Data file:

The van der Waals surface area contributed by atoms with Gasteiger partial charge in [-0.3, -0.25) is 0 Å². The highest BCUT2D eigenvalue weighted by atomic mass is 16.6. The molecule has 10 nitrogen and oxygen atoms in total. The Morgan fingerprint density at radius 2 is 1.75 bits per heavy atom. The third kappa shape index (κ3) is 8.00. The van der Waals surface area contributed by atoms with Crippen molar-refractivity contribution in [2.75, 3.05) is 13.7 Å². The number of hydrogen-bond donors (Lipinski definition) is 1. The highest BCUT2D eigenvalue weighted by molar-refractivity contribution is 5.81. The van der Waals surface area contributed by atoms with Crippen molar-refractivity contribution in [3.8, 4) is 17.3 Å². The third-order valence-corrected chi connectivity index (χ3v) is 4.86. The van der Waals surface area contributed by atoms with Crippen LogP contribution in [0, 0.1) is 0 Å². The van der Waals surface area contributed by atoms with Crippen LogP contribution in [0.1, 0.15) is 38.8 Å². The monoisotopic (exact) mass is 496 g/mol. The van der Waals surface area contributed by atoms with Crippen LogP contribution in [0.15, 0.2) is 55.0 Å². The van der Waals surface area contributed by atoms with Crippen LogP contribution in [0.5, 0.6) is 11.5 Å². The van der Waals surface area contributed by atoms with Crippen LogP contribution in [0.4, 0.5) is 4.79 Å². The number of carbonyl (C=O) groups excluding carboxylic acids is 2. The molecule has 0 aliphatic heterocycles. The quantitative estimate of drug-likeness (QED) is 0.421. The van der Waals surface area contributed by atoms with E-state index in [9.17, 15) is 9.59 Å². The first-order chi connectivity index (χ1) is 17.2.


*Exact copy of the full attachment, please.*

The van der Waals surface area contributed by atoms with Gasteiger partial charge in [-0.3, -0.25) is 0 Å². The highest BCUT2D eigenvalue weighted by atomic mass is 16.6. The molecule has 10 nitrogen and oxygen atoms in total. The Morgan fingerprint density at radius 2 is 1.75 bits per heavy atom. The third kappa shape index (κ3) is 8.00. The van der Waals surface area contributed by atoms with Crippen molar-refractivity contribution in [2.75, 3.05) is 13.7 Å². The number of hydrogen-bond donors (Lipinski definition) is 1. The highest BCUT2D eigenvalue weighted by molar-refractivity contribution is 5.81. The van der Waals surface area contributed by atoms with Crippen molar-refractivity contribution in [3.8, 4) is 17.3 Å². The third-order valence-corrected chi connectivity index (χ3v) is 4.86. The van der Waals surface area contributed by atoms with Crippen LogP contribution in [0, 0.1) is 0 Å². The van der Waals surface area contributed by atoms with Crippen LogP contribution in [0.1, 0.15) is 38.8 Å². The monoisotopic (exact) mass is 496 g/mol. The van der Waals surface area contributed by atoms with Crippen LogP contribution in [0.15, 0.2) is 55.0 Å². The van der Waals surface area contributed by atoms with Crippen LogP contribution in [0.5, 0.6) is 11.5 Å². The van der Waals surface area contributed by atoms with Crippen LogP contribution in [0.4, 0.5) is 4.79 Å². The number of carbonyl (C=O) groups excluding carboxylic acids is 2. The molecule has 0 aliphatic heterocycles. The quantitative estimate of drug-likeness (QED) is 0.421. The van der Waals surface area contributed by atoms with E-state index in [9.17, 15) is 9.59 Å². The first-order chi connectivity index (χ1) is 17.2.